The Turkish media has made much of rumours leaked by the government that he was a British or German spy, but those who know him find this impossible to believe. His arrest appears to be part of a systematic programme by the AKP Turkish government to intimidate any political opposition.

The protest outside the building housing the Counsellor’s Office for Culture & Information of the Turkish Embassy on Kingsway, close to Holborn Station, included some from the British left as well as the Turkish Popular Front in the UK. Those who knew him described him as a kind and gentle man who abhors violence and has long campaigned for human rights and political freedom. The protesters handed out leaflets to people passing by and made a lot of noise singing and chanting, but the office was closed on a Saturday morning and it was unlikely that there was anyone in there to hear them.

Steve Kaczynski was finally released three months later, after surviving a 61 day hunger strike.

Free Steve Kaczynski from Turkish Jail


Make seats match votes – Old Palace Yard, Westminster

Great Britain in balloons, viewed from the north-west tip of the Scottish mainland

The May 2015 General Election resulted in the Conservative Party who got only 36.8% of the votes, just a little over a third, being returned with an overall majority, though only a small one.

A lone Green balloon on the south coast – and not enough room to put in the London area


Our first past the post constituency-based electoral system brings in huge differences based on both which party you vote for and the area in which you live. There was a Tory MP elected for every 34, 241 Tory voters, a Labour MP for every 40,290 Labour voters, but a Lib-Dem for every 301,990 Lib-Demo Voters and only 1 UKIP and one Green MP despite their parties getting 3,881,099 and 1,157,630 votes respectively. Two small parties with significant votes got no MPs at all.

A petition had been started before the election by Owen Winter, the independent member of the youth parliament for Cornwall, got over 200,000 signatures in a week or two and their were other similar well-supported petitions on other sites calling for voting reform and a system of proportional representation that would result in a government that reflected how people voted – signed in total by more than half a million people.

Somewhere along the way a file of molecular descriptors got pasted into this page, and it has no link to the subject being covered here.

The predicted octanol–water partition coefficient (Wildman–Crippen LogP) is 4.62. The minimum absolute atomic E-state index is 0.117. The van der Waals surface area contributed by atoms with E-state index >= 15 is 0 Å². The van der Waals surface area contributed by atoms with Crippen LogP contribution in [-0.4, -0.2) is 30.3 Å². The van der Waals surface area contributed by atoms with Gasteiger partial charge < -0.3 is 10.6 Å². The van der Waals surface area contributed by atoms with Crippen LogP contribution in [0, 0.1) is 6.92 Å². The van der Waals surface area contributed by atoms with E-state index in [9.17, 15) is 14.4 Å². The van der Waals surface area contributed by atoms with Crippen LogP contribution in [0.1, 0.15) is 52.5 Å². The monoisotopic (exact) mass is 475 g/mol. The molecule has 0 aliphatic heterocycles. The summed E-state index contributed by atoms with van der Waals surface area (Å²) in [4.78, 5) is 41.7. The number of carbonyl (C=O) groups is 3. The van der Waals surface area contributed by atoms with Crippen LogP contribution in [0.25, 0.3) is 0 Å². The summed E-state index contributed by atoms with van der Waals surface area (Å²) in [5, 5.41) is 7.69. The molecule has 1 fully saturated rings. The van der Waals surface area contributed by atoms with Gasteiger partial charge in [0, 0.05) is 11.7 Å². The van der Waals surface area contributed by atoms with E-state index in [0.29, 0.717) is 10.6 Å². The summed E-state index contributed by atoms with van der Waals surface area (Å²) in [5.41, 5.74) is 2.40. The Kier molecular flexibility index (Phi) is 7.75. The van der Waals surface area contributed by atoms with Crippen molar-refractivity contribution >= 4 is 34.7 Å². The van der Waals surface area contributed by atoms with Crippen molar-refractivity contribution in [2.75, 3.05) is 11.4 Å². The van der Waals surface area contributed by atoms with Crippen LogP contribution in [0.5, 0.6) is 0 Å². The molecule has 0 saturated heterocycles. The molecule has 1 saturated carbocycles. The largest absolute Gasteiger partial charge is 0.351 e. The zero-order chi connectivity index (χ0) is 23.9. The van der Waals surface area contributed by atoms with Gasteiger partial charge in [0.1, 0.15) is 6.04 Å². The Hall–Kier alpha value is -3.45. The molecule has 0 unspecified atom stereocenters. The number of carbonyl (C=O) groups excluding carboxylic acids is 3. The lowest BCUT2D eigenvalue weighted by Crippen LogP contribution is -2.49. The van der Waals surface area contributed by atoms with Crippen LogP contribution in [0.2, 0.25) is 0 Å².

The protest included a map of the UK made by balloons of different colours for the various parties holding seats in the UK, which doubtless made sense for anyone sitting in a helicopter above the event but was pretty well impossible to see and photograph clearly at ground level.

After a short introduction, people went through the ‘map’ with pins popping balloons for the constituencies where no candidate got over 50% of the votes. Again this was hard to make visual sense out of at ground level.

What seemed to me lacking – apart from the other 499,000 or so who had signed the petitions – was any clear suggest of how a fairer voting system might work, though on My London Diary I put forward one suggestion which might work as well as retaining some of the advantages of the present system. But almost any system of PR would give us a fairer result than the current one, popular with the Conservatives and Labour as it entrenches their unfair advantage. Although the SNP also benefit from the current system they support electoral reform.

Make seats match votes


Kurds blame Turks for Suruc massacre – Downing St

32 Young activists were massacred by ISIS at Suruc on their way with toys, books and other materials to build a playground, library and other projects in Kobani (or Kobane). Kurds and supporters protested at Downing St, blaming our NATO ally Turkey for supporting ISIS.

People hold pictures of some of those killed by ISIS

Kobani is a Kurdish-majority city in northern Syria, close to the Syria–Turkey border, which became a part of Rojava, the autonomous area in the north of Syria under Kurdish control as a consequence of the Syrian Civil War. It was beseiged by ISIS from September 2014 to January 2015, and the defeat of ISIS in the area by the Kurdish Peoples Protection Units, backed by US air support was a key turning point in the war against Islamic State.

Turkey has carried out a campaign of repression against the Kurds in Turkey who in return have been trying, sometimes by military means, to free themselves from Turkish domination which treats them as inferior citizens, outlawing their language and culture, and kidnapped and still holds their leader, Abdullah Ocalan. More recently Turkey has invaded parts of Rojava, and the Kobani area accepted the Syrian Army and their Russian support into the area in an attempt to protect it from Turkish invasion.

Turkey allows ISIS to operate on and across their border, as well as assisting them in the smuggling out of oil and other goods through Turkey vital in their economic support. They have also allowed recruits and supplies to reach them through Turkey. They appear to hope that ISIS will solve the Kurdish problem for them by defeating the Kurds in Iraq ad Syria.

After many speeches, including one by Edmonton MP Kate Osamor who has many Kurds in her constituency, they marched off towards the BBC which they say ignores attacks on Kurds and routinely sides, like the British Government with the Turkish government against them.

Kurds blame Turks for Suruc massacre